It seems highly unlikely.
The second part of the Guns, Germs and steel, featuring Efrain Trelles, that you mentioned in the question is currently available to view on YouTube. A transcript is also available online. From the transcript:
Efrain Trelles: "Ataxalpa knew that the Spaniards were not gods. The intelligence reports speak of people wearing wool on their faces, like a lamb or like an alpaca, they’re just like an animal. Then they went from one place to the other wearing on top of their heads a little pot that has never been used for cooking. You need to be crazy to walk with a pot, but you must be beyond salvation if you arrive to a camp and you don’t use that pot to cook."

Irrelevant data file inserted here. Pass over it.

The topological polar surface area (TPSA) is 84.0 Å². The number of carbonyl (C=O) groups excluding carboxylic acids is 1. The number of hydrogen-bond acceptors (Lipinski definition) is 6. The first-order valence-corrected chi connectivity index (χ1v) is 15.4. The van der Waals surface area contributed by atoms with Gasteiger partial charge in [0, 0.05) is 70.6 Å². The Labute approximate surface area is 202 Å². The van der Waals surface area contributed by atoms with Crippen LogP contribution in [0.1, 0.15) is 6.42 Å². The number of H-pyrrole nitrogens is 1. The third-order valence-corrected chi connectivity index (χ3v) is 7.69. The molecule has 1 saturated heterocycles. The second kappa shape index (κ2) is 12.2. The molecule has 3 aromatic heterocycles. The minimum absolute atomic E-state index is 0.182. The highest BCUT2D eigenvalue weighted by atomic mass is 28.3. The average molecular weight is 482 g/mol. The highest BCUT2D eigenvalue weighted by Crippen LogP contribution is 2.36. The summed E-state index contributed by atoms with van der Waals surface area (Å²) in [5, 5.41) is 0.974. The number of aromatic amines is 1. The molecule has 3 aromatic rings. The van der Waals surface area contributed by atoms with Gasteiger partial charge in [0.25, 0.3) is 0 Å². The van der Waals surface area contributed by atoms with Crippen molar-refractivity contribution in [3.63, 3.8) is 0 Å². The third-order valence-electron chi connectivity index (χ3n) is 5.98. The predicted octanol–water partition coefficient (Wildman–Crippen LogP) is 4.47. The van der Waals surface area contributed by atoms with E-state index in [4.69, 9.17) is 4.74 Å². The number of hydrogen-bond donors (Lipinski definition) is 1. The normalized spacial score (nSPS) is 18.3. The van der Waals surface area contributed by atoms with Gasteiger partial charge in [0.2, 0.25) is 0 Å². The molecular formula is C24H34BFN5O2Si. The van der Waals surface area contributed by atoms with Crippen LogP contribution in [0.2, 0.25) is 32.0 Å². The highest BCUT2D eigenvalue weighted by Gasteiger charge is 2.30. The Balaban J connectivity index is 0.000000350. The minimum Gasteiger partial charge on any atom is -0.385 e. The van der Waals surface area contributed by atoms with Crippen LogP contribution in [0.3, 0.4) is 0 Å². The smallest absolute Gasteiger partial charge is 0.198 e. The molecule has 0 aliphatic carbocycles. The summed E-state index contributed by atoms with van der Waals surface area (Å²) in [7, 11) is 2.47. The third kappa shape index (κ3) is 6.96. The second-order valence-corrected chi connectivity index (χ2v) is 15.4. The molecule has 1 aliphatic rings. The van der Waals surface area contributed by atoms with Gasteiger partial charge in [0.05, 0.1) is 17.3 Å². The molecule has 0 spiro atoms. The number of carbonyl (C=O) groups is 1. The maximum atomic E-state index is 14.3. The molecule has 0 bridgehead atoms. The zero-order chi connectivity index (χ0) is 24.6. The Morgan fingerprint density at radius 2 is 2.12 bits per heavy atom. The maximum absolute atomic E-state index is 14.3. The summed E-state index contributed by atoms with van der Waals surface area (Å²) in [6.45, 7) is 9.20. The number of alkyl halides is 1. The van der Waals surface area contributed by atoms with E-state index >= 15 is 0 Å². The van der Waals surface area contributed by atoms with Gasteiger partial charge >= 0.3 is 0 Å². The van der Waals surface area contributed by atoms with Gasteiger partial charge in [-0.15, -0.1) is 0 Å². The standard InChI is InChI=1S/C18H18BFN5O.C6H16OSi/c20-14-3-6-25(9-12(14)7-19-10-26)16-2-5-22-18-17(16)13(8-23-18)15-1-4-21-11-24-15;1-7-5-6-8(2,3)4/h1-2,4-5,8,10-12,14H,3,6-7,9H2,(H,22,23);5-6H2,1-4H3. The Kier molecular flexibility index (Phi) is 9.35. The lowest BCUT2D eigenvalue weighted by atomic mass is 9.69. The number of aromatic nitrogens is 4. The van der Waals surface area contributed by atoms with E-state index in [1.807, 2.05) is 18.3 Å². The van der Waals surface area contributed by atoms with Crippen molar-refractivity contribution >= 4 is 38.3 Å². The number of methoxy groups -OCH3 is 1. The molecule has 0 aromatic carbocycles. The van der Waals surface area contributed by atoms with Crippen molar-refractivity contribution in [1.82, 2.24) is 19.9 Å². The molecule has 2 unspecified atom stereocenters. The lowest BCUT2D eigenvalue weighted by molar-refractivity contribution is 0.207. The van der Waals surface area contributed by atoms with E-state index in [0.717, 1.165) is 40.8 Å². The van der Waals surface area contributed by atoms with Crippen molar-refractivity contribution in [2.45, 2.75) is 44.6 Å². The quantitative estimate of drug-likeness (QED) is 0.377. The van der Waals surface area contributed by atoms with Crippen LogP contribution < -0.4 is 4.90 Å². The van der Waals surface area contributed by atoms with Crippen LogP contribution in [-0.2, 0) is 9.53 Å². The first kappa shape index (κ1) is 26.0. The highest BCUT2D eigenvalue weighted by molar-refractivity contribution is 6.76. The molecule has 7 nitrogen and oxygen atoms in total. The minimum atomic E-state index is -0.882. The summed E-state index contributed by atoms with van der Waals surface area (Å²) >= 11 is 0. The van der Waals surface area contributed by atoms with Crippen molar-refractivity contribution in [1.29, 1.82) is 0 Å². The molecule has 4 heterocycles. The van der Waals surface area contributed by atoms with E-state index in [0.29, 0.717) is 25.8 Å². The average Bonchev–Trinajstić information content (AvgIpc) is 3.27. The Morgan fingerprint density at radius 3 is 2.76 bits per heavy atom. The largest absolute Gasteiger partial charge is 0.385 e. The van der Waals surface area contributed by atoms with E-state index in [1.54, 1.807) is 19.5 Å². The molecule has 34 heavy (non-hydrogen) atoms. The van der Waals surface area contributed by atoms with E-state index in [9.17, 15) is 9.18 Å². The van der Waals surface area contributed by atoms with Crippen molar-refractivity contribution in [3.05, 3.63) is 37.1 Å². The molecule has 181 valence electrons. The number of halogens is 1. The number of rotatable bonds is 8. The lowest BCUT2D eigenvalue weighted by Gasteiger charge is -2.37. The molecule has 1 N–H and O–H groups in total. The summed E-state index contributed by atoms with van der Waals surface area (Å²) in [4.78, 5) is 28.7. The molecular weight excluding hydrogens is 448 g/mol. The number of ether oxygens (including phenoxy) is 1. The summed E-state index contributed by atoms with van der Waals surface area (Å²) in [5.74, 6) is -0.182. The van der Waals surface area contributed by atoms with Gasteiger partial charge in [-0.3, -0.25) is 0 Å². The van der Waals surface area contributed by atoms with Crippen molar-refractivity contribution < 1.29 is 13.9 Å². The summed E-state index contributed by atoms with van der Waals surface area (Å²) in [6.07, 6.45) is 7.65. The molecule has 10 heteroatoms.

There is no mention at all of Inca priests eating human heads.
This is not one of my specialist areas, but there are a lot of texts available on archive.org. I haven't been able to find any mention of either claim being made in contemporary accounts of the Inca.
In fact, the Inca did not use metal cooking pots. In her 1994 book, America's first cuisines, Sophie Coe references the account of the Spanish Jesuit priest, Bernabé Cobo, who said the Inca cooked by placing heated rocks into a large earthenware cooking pots [Coe, 1994, p175]. They also used Paila, or shallow earthenware bowls to cook in ovens.
It seems unlikely that the Inca would confuse a steel helmet with a ceramic cooking pot, particularly since the Spanish also wore steel breastplates. Furthermore, as @OON has pointed out in the comments, the Inca also wore helmets. This feels more like a modern elaboration to the story of the conquest.